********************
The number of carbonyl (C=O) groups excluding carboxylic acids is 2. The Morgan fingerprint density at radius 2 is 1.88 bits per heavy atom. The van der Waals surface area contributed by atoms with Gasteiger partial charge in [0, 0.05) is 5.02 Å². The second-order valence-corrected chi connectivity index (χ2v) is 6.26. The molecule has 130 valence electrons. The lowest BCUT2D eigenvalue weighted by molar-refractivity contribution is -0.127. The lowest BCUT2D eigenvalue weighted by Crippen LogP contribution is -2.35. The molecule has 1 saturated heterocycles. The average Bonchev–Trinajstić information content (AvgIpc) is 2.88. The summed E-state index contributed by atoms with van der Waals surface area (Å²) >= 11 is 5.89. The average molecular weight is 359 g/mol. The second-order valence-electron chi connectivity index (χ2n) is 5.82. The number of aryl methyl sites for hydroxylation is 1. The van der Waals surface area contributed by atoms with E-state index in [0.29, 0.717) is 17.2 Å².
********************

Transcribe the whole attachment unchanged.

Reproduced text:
The number of carbonyl (C=O) groups excluding carboxylic acids is 2. The Morgan fingerprint density at radius 2 is 1.88 bits per heavy atom. The van der Waals surface area contributed by atoms with Gasteiger partial charge in [0, 0.05) is 5.02 Å². The second-order valence-corrected chi connectivity index (χ2v) is 6.26. The molecule has 130 valence electrons. The lowest BCUT2D eigenvalue weighted by molar-refractivity contribution is -0.127. The lowest BCUT2D eigenvalue weighted by Crippen LogP contribution is -2.35. The molecule has 1 saturated heterocycles. The average Bonchev–Trinajstić information content (AvgIpc) is 2.88. The summed E-state index contributed by atoms with van der Waals surface area (Å²) >= 11 is 5.89. The average molecular weight is 359 g/mol. The second-order valence-electron chi connectivity index (χ2n) is 5.82. The number of aryl methyl sites for hydroxylation is 1. The van der Waals surface area contributed by atoms with E-state index in [0.29, 0.717) is 17.2 Å².